Most of what I write here comes from years of experience treating trauma victims, training in Cognitive Behavioral Trauma Therapy through MUSCs Project Best and the UCLA Trauma Assessment as well as the Traumatic Events Screening Inventory, but for the purposes of this article we are referring to a previous article right here on Myrtle Beach Birth Services.
Last month there was international controversy over an article written here about a birth experience that was written by Katherine Hunt. Many people wondered why she did not bounce back, after all she had a new baby and all was well. I also noticed a similar story online several days ago by another mother. In fact it’s not at all uncommon for women to have these feelings after having unexpected outcomes and trauma occur during birth.
The first part of diagnosing PTSD is to ask some questions about traumatic experiences like: “Have you ever been in an earthquake, a flood or a hurricane or tornado.” Obviously many people have experienced some of these and they don’t suffer from PTSD. Another of those questions is: “Have you ever had a painful and scary medical treatment in a hospital.” This could fit a difficult birth and or cesarean birth. Another, “Have you ever known someone who got really hurt or sick or even died.” We often think of family members and for a mother, her new baby is someone she loves, wants to protect, and has empathy for.
So with a yes on these questions we can move on to the next part of the assessment.
In the first section there are questions like “Were you afraid you would die?” and “Were you scared someone else would die.” When Katherine told her birth story she wrote of being so ill that she worried for the safety of her baby. So for this question the answer would be “Yes.” There are eight questions total in this category, but only one needs to be answered yes to qualify as a traumatic experience.
Other questions include “Did you feel that you could not stop what was happening?” “Did you feel out of control?” “Did you feel confused?” “Did you feel like what was happening did not seem real?” In order to get a full trauma exposure you must be able to say yes to one statement in each of these categories. It’s easy to understand how a woman giving birth with complications for herself or her baby would be able to acknowledge these experiences. But we still don’t have a diagnosis of PTSD.
The final section is a series of symptoms that occur for some people who have suffered a trauma. There are three different categories of symptoms to PTSD – Re-experiencing, Arousal and Avoidance – and each category contains several symptoms. To have a full PTSD diagnosis you must have at least 2-3 significant symptoms in all three categories.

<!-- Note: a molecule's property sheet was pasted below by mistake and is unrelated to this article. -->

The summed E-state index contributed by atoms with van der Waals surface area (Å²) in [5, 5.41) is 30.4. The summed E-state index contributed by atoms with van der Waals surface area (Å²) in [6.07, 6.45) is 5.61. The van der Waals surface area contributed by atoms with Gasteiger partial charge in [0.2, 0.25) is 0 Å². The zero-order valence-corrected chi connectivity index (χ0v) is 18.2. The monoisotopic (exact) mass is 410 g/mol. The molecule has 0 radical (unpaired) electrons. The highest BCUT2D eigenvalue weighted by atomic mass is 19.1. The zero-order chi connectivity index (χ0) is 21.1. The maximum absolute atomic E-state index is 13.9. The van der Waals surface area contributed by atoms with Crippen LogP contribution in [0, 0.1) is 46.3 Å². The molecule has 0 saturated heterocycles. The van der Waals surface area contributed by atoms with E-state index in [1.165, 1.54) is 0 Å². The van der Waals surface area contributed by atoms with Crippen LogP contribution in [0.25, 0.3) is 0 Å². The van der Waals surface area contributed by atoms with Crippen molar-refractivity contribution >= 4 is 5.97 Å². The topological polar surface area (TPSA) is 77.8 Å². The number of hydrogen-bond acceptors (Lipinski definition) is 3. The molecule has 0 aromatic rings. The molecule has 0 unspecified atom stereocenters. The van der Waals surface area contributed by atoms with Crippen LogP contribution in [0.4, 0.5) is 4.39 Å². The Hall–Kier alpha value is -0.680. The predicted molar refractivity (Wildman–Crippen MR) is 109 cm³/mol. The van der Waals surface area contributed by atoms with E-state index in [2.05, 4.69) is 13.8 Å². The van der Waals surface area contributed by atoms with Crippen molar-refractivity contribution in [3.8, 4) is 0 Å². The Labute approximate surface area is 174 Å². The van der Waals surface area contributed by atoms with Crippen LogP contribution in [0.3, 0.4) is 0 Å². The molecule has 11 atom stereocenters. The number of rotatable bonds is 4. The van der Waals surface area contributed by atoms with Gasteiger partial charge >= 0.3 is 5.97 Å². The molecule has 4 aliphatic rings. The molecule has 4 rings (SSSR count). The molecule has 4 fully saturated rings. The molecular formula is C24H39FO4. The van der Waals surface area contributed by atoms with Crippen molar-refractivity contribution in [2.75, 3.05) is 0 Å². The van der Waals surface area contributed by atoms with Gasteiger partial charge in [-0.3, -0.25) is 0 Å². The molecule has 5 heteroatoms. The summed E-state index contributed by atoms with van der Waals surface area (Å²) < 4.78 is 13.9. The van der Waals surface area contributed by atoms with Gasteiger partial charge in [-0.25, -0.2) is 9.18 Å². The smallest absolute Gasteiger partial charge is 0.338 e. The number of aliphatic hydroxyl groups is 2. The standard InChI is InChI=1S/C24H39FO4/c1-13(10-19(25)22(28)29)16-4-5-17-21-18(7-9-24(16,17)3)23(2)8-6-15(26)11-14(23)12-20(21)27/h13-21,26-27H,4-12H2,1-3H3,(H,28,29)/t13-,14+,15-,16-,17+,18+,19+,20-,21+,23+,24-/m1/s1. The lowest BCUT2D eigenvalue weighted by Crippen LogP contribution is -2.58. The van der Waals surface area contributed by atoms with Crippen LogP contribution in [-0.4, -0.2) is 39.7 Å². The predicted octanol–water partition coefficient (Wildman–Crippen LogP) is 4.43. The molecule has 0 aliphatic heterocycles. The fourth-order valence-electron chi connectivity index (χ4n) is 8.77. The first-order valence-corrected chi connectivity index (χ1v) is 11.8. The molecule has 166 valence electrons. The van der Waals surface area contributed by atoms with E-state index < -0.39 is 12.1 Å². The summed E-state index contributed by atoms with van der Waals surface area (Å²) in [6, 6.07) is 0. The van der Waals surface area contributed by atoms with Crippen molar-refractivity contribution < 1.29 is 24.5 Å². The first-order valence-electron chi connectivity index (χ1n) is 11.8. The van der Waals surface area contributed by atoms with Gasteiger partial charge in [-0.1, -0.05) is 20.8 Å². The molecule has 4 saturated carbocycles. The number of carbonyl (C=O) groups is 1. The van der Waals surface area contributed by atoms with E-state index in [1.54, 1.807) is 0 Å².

If you have 2-3 significant symptoms in at least two of the categories you may be suffering from partial PTSD or traumatic grief and you will find relief from these symptoms through Cognitive Behavioral Therapy. Cognitive Behavioral Therapy consists of: education, relaxation, thought stopping, emotional regulation and telling your story in an accepting nonjudgmental environment.
Often treatment can be completed in short therapy, 6 -18 sessions. It depends on the person, it depends on the number of other traumas that the person has experienced and it depends on the first 5 years of that person’s life – that is a different subject and an important one. The first five years builds resiliency, but we will leave that for another article.
What Katherine, and many other women describe is more than the usual birth experience. It is more than an unexpected surgery. It is a situation in which the individual becomes afraid for themselves and someone they love and the brain, in an effort to protect that person, goes through significant changes. It is these changes that cause the symptoms that we refer to as PTSD.
There are things that can be done in the situation that can help prevent PTSD in the medical field. Giving the patient as much control over their treatment and care is one of those. Giving them as much education and decision making power as possible and giving permission for them to have only those people in the birthing room that make them feel safe, confident and comforted are some others. It isn’t always possible thought to protect a birthing Mom from the protective actions of her own brain when it goes into survival mode. It is best not to judge people for their emotional experiences. As care givers, friends, family members, and professionals the best thing we can do is listen.